LastPass says malware used to hack DevOps engineer in 2022
Password manager LastPass US LP reeled from multiple data breaches in 2022 when hackers accessed sensitive information from databases, and today the company revealed how attackers used that information to target a senior DevOps engineer with malware to “launch a coordinated second attack” that breached password vaults.
LastPass announced the first security breach in August, saying the company detected unusual activity within portions of the company’s development environment. The attacker gained access to the company’s source code and proprietary technical information.
At the time of the first attack, the company said that there was no evidence that the incident involved any customer data or encrypted password vaults.
However, a second attack that happened in December did lead to the attacker gaining access to encrypted passwords and encrypted backup data and the company is now revealing the mechanics behind that attack. The company was quick to point out that the decryption keys were not stolen, so it would be difficult, but not impossible, for the information to be read by an attacker.
“The threat actor leveraged information stolen during the first incident, information available from a third-party data breach, and a vulnerability in a third-party media software package to launch a coordinated second attack,” the company said.
According to LastPass, its security controls over its on-premises data center installations were too strict for the attacker to overcome, so it targeted one of the four DevOps engineers who had access to the cloud infrastructure.
The attacker managed to get malware onto the engineer’s home computer via a vulnerable third-party media software package and installed a piece of software called a keylogger. This allowed the attacker to watch every keystroke the engineer typed into the computer while working remotely and thus captured the login information and master password while interacting with the company’s cloud environment.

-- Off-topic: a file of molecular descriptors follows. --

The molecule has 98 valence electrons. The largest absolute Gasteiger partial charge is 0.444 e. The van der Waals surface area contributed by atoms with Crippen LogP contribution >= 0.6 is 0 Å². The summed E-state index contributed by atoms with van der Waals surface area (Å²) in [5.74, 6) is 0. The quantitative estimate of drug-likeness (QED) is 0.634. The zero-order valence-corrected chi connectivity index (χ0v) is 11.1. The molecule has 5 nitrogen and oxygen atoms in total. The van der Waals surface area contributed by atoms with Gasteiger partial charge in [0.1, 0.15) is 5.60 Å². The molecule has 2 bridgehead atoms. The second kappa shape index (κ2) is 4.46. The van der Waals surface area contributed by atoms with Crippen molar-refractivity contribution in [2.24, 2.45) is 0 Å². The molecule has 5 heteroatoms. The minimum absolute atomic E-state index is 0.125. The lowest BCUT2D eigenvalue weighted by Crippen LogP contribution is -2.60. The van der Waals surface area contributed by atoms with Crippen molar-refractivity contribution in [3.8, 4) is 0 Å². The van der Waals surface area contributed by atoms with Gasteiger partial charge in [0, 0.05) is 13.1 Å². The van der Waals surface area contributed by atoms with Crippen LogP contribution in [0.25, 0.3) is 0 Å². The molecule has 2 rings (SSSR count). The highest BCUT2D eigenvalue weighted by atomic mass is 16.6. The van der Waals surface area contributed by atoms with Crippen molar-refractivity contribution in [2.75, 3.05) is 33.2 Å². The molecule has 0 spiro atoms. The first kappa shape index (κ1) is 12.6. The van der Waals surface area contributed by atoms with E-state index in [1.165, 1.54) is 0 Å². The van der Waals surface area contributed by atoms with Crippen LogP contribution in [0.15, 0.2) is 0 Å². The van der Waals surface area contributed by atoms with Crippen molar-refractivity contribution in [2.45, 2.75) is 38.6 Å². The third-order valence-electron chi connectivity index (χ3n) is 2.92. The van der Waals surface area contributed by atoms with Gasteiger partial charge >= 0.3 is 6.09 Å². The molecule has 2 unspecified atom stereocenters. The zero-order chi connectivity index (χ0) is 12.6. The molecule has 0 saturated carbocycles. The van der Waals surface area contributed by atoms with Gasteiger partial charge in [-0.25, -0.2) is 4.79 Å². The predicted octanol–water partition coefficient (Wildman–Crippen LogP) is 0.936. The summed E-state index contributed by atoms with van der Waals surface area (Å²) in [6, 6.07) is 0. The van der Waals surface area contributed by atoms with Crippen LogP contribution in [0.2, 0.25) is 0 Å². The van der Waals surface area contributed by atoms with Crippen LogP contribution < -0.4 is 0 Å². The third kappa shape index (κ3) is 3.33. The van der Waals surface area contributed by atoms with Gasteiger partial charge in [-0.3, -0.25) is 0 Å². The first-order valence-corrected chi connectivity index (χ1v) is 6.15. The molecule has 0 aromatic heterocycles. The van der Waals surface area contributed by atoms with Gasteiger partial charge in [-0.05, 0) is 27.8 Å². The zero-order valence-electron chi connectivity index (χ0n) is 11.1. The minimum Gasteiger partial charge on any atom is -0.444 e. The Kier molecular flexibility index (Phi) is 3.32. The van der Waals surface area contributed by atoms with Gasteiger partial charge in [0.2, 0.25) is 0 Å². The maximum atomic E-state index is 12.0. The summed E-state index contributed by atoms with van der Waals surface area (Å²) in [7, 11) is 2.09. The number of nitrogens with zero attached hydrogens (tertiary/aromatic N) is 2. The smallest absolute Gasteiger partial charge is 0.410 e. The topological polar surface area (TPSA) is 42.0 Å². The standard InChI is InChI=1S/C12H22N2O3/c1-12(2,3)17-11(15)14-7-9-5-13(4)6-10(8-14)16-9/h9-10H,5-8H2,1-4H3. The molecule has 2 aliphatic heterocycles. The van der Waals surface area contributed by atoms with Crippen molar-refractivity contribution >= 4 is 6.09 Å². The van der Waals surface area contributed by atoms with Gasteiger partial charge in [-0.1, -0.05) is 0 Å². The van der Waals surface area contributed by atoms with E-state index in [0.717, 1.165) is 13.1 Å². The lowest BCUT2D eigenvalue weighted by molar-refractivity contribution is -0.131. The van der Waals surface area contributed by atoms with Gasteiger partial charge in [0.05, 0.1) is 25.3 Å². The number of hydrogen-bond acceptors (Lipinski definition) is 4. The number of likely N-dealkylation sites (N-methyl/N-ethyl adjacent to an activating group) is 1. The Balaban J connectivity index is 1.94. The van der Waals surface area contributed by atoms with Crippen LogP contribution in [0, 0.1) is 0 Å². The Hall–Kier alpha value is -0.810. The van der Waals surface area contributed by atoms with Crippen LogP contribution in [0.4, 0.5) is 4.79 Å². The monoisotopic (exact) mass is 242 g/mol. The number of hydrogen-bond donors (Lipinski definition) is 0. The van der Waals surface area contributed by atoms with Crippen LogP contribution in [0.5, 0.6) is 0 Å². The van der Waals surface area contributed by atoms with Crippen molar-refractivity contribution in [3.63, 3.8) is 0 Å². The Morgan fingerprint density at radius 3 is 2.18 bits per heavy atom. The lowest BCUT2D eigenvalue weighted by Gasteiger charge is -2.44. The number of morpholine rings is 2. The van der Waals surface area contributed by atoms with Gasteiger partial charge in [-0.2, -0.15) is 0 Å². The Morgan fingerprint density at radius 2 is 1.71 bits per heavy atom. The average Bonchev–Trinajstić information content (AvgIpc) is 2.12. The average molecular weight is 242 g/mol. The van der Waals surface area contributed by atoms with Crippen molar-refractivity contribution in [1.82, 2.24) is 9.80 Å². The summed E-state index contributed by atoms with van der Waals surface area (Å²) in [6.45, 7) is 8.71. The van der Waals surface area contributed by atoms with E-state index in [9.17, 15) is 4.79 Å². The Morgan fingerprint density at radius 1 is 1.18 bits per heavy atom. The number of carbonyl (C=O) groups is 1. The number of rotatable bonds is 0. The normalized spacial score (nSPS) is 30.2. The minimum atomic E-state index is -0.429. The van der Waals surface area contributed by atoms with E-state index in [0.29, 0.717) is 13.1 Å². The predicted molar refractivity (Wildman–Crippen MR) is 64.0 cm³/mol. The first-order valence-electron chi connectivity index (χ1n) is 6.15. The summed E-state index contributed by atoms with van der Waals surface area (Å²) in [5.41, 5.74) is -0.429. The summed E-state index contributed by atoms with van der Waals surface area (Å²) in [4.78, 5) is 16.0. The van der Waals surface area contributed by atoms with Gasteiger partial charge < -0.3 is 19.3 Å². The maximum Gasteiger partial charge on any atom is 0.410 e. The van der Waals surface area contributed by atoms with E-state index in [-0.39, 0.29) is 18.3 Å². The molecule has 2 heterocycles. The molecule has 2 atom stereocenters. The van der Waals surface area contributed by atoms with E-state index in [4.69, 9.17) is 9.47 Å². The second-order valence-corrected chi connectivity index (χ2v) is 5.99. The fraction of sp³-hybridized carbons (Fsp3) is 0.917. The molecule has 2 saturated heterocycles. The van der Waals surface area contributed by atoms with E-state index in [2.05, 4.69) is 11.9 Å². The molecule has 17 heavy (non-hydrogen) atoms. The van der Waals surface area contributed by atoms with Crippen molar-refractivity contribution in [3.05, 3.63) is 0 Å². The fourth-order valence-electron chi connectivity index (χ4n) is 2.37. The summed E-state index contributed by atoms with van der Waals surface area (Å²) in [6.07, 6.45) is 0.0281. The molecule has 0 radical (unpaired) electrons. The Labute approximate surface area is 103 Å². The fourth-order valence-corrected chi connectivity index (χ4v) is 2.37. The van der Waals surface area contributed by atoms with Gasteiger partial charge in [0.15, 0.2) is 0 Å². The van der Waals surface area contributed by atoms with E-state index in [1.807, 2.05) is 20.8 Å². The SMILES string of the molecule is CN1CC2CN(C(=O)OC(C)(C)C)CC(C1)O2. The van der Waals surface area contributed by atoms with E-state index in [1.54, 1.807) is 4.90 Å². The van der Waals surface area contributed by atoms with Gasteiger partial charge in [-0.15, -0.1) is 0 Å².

After gaining access to the company’s cloud using the employee’s high-security access, the attacker then stole vault entries and shared folders and encryption keys to the AWS S3 LastPass production backups and other cloud storage. That led to the attacker gaining access to encrypted data vaults.
“This is an emerging vector of sophisticated cyberattacks: targeting victim’s employees, who have privileged access to internal systems, instead attacking the victims directly,” Dr. Ilia Kolochenko, founder and chief executive of ImmuniWeb SA, which provides artificial intelligence application security, told SiliconANGLE.
Kolochenko explained that over the past three years, multiple devastating supply-chain attacks have targeted companies, affecting their software source code and network protocols. Now, most organizations lock down their on-premises infrastructure and code extremely tightly and as a result, attackers have begun to look for different chinks in their security.
“Creative cybercriminals have, however, discovered another low-handing-fruit attack vector, a grim derivate of the pandemic and working-from-home trend: the victim’s employees,” Kolochenko said.
Companies such as LastPass hold extremely important resources such as passwords, which in turn unlock even larger potential treasures for hackers are especially lucrative targets for hackers.
These incidents aren’t the first time the company has been hacked. In 2015, attackers broke into the company’s network, stole email addresses, password reminders and authentication hashes. Although at the time the company said that master passwords were not stolen, it still urged users to change them.
Kolochenko believes that this year cyber gangs will continue to follow this trend of targeting employees by using previously stolen information to target employees and then use their internal access to gain further traction into networks. As a result, organizations should pay more attention to what kind of access they are providing to their employees and the type of security review they are doing.
“In 2023, we should expect a surge of sophisticated attacks on privileged tech employees aimed at stealing their access credentials and getting access to the crown jewels,” Kolochenko said. “Organizations should urgently consider reviewing their internal access permissions and implement additional patterns to be monitored as anomalies, such as excessive access by a trusted employee or usual access during nonbusiness hours.”